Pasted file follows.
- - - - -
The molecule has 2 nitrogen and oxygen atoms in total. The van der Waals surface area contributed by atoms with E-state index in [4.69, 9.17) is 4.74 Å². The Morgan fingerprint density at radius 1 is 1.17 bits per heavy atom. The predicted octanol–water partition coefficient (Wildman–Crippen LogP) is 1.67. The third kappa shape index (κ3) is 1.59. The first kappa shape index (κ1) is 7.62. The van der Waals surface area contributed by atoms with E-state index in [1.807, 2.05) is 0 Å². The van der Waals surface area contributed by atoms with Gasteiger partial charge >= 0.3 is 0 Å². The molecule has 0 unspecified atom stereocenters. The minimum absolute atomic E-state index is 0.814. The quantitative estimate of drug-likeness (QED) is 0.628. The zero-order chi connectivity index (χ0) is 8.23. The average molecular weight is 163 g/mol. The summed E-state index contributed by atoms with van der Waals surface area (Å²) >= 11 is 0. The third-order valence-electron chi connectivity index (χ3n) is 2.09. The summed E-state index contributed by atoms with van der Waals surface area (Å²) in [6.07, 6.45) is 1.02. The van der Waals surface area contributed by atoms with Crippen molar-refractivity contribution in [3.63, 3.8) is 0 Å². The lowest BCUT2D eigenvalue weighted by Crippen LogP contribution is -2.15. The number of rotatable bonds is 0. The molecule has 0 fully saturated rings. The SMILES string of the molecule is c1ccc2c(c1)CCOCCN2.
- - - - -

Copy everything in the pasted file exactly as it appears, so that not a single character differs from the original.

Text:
The molecule has 2 nitrogen and oxygen atoms in total. The van der Waals surface area contributed by atoms with E-state index in [4.69, 9.17) is 4.74 Å². The Morgan fingerprint density at radius 1 is 1.17 bits per heavy atom. The predicted octanol–water partition coefficient (Wildman–Crippen LogP) is 1.67. The third kappa shape index (κ3) is 1.59. The first kappa shape index (κ1) is 7.62. The van der Waals surface area contributed by atoms with E-state index in [1.807, 2.05) is 0 Å². The van der Waals surface area contributed by atoms with Gasteiger partial charge >= 0.3 is 0 Å². The molecule has 0 unspecified atom stereocenters. The minimum absolute atomic E-state index is 0.814. The quantitative estimate of drug-likeness (QED) is 0.628. The zero-order chi connectivity index (χ0) is 8.23. The average molecular weight is 163 g/mol. The summed E-state index contributed by atoms with van der Waals surface area (Å²) >= 11 is 0. The third-order valence-electron chi connectivity index (χ3n) is 2.09. The summed E-state index contributed by atoms with van der Waals surface area (Å²) in [6.07, 6.45) is 1.02. The van der Waals surface area contributed by atoms with Crippen molar-refractivity contribution in [3.63, 3.8) is 0 Å². The lowest BCUT2D eigenvalue weighted by Crippen LogP contribution is -2.15. The number of rotatable bonds is 0. The molecule has 0 fully saturated rings. The SMILES string of the molecule is c1ccc2c(c1)CCOCCN2.